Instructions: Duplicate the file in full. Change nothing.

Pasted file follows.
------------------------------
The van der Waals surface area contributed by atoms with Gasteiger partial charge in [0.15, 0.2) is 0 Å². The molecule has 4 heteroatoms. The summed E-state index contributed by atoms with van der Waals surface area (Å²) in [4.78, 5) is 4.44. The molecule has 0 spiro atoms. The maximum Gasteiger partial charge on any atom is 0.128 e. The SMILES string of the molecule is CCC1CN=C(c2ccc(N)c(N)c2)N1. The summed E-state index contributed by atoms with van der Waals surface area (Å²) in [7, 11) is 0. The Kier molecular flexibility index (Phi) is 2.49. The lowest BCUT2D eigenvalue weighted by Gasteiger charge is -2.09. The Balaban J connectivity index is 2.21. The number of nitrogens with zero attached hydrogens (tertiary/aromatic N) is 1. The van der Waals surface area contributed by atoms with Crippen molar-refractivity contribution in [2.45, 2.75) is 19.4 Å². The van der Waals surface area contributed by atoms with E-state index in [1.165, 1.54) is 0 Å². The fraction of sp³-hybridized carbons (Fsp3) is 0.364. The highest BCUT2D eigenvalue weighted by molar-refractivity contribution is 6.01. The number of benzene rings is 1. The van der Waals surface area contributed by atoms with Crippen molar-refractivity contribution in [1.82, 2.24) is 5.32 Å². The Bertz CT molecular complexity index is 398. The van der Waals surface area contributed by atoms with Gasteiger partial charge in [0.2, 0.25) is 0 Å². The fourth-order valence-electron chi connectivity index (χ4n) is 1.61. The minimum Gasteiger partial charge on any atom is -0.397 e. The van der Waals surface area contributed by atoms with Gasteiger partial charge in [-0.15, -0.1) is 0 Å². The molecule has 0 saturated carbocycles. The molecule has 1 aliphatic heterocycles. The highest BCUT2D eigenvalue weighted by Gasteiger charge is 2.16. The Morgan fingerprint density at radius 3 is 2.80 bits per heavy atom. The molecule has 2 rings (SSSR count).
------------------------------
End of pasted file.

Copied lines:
The van der Waals surface area contributed by atoms with Gasteiger partial charge in [0.15, 0.2) is 0 Å². The molecule has 4 heteroatoms. The summed E-state index contributed by atoms with van der Waals surface area (Å²) in [4.78, 5) is 4.44. The molecule has 0 spiro atoms. The maximum Gasteiger partial charge on any atom is 0.128 e. The SMILES string of the molecule is CCC1CN=C(c2ccc(N)c(N)c2)N1. The summed E-state index contributed by atoms with van der Waals surface area (Å²) in [7, 11) is 0. The Kier molecular flexibility index (Phi) is 2.49. The lowest BCUT2D eigenvalue weighted by Gasteiger charge is -2.09. The Balaban J connectivity index is 2.21. The number of nitrogens with zero attached hydrogens (tertiary/aromatic N) is 1. The van der Waals surface area contributed by atoms with Crippen molar-refractivity contribution in [2.45, 2.75) is 19.4 Å². The van der Waals surface area contributed by atoms with E-state index in [1.165, 1.54) is 0 Å². The fraction of sp³-hybridized carbons (Fsp3) is 0.364. The highest BCUT2D eigenvalue weighted by molar-refractivity contribution is 6.01. The number of benzene rings is 1. The van der Waals surface area contributed by atoms with Crippen molar-refractivity contribution in [1.82, 2.24) is 5.32 Å². The Bertz CT molecular complexity index is 398. The van der Waals surface area contributed by atoms with Gasteiger partial charge in [0.2, 0.25) is 0 Å². The fourth-order valence-electron chi connectivity index (χ4n) is 1.61. The minimum Gasteiger partial charge on any atom is -0.397 e. The van der Waals surface area contributed by atoms with Gasteiger partial charge in [-0.15, -0.1) is 0 Å². The molecule has 0 saturated carbocycles. The molecule has 1 aliphatic heterocycles. The highest BCUT2D eigenvalue weighted by Gasteiger charge is 2.16. The Morgan fingerprint density at radius 3 is 2.80 bits per heavy atom. The molecule has 2 rings (SSSR count).